Children, courage, Faith, family, grief, Motherhood, rest, suicide loss, Uncategorized, Vulnerability

I looked up from my late day desk yesterday.

Caught off guard, I did not hear her walk in.

I rose to meet her, her neighbor couldn’t accompany her, she’d decided to come on her own.

“Good”, I said. “I’m glad you came.”

Almost a half hour before the others, I told her it’s fine. It’s good. It’s hard to walk into a room and know no one.

Now, you know me, and I, you.

I tried not to keep gazing there, the place where the light seemed so warm, so soft this evening, a day after I still think of their embrace.

I question what it is with me, the way I’m drawn to such sights.

The thin branches reaching out, reminded me of them, open and tenderly brave.

It reminded me of listening.

I sat between them, the three of us, mothers.

The one new to the gathering began to speak about her son’s suicide.

The room fell silent.


She looked past me towards the other and asked, “When did you stop blaming yourself?”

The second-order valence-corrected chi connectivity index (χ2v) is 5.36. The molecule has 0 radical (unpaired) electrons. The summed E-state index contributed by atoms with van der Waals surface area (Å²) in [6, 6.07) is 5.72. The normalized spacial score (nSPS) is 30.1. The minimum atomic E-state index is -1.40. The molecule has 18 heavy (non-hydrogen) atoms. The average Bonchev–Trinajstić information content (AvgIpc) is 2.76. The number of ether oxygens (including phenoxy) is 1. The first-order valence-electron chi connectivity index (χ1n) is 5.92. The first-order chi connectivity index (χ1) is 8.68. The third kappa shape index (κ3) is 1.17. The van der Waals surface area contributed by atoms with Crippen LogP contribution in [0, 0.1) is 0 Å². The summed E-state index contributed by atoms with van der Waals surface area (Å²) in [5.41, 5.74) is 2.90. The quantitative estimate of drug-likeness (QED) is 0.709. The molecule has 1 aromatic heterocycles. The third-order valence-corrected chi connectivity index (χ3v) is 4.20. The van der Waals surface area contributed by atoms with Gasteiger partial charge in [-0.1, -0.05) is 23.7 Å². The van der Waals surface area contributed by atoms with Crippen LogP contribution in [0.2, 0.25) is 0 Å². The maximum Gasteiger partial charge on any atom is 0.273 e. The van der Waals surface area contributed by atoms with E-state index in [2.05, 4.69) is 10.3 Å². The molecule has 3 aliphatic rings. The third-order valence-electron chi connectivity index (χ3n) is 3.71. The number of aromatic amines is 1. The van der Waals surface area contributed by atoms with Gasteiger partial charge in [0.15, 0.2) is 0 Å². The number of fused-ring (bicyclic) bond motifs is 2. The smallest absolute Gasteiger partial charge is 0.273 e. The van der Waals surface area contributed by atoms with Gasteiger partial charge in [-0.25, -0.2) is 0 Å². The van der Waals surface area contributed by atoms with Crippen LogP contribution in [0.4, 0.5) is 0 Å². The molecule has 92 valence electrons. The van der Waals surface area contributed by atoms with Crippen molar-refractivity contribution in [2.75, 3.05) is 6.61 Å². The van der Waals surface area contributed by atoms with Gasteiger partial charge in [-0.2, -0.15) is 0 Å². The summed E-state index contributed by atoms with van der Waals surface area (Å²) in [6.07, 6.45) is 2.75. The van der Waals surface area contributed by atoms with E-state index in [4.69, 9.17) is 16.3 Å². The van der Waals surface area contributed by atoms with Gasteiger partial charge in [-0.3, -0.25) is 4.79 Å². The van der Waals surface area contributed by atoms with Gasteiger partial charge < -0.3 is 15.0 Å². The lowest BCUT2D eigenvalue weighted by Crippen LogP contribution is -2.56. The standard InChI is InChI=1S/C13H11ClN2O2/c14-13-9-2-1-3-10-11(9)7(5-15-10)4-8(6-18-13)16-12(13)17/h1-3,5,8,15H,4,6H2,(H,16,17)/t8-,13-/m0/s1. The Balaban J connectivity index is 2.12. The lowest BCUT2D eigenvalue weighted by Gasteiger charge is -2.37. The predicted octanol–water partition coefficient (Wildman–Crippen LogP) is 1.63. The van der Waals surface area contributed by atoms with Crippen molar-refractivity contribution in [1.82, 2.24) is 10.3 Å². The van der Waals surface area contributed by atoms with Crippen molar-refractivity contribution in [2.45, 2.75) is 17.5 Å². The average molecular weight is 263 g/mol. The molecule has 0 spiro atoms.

Seconds only passed, the imploring of her words, and I noticed the mother three years into grief over her son’s suicide, move slowly from her seat to stand.

Only for just a small breath of a moment did I think to respond. I should comfort.

Instead, I stood and with my hand on the shoulder of the mother to my left, I helped her over to the mother on my right.

I had missed it, that she was on the edge of sorrow, that there were tears about to overflow.

Somehow, she did, the mother to my left.

And, not a single word spoken. Their arms raised to meet the other, shoulders rhythmic with release of tears.

It seemed quite a while; but, the wait not the least bit unsettling.

The father of the son of the one gone three years, the husband of the one offering embrace.

He began to cry. I looked his way, looked slowly away and I joined with them in my own tears. My not nearly comparable mama tears.

Finally, after such a beautiful long time their arms unfolded.

She said, “Thank you.” to the mama who knew and sat slowly back down.

And the other mama waited, as if to be sure and I listened to the voices of grief I can never quite comprehend.

Praying I don’t.

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